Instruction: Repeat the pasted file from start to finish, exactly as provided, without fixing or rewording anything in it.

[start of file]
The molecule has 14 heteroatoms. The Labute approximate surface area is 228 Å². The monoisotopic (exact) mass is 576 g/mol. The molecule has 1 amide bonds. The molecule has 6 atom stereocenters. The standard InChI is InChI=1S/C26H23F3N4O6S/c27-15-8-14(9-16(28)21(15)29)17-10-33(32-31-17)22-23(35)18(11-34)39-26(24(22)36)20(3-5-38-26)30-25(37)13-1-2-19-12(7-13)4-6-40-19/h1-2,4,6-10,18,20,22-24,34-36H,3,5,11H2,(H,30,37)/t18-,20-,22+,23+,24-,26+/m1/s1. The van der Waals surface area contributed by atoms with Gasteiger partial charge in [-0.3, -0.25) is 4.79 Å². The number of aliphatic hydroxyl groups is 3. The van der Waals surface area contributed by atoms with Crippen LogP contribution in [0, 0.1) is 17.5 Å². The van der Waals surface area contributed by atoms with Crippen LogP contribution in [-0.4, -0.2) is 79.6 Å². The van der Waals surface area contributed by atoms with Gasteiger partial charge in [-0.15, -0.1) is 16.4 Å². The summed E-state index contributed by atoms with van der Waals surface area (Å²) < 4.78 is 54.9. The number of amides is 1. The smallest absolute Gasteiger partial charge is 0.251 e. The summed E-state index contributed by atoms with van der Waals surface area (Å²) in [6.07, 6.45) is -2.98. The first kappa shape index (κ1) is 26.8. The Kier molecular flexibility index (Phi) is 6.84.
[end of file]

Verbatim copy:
The molecule has 14 heteroatoms. The Labute approximate surface area is 228 Å². The monoisotopic (exact) mass is 576 g/mol. The molecule has 1 amide bonds. The molecule has 6 atom stereocenters. The standard InChI is InChI=1S/C26H23F3N4O6S/c27-15-8-14(9-16(28)21(15)29)17-10-33(32-31-17)22-23(35)18(11-34)39-26(24(22)36)20(3-5-38-26)30-25(37)13-1-2-19-12(7-13)4-6-40-19/h1-2,4,6-10,18,20,22-24,34-36H,3,5,11H2,(H,30,37)/t18-,20-,22+,23+,24-,26+/m1/s1. The van der Waals surface area contributed by atoms with Gasteiger partial charge in [-0.3, -0.25) is 4.79 Å². The number of aliphatic hydroxyl groups is 3. The van der Waals surface area contributed by atoms with Crippen LogP contribution in [0, 0.1) is 17.5 Å². The van der Waals surface area contributed by atoms with Crippen LogP contribution in [-0.4, -0.2) is 79.6 Å². The van der Waals surface area contributed by atoms with Gasteiger partial charge in [-0.15, -0.1) is 16.4 Å². The summed E-state index contributed by atoms with van der Waals surface area (Å²) < 4.78 is 54.9. The number of amides is 1. The smallest absolute Gasteiger partial charge is 0.251 e. The summed E-state index contributed by atoms with van der Waals surface area (Å²) in [6.07, 6.45) is -2.98. The first kappa shape index (κ1) is 26.8. The Kier molecular flexibility index (Phi) is 6.84.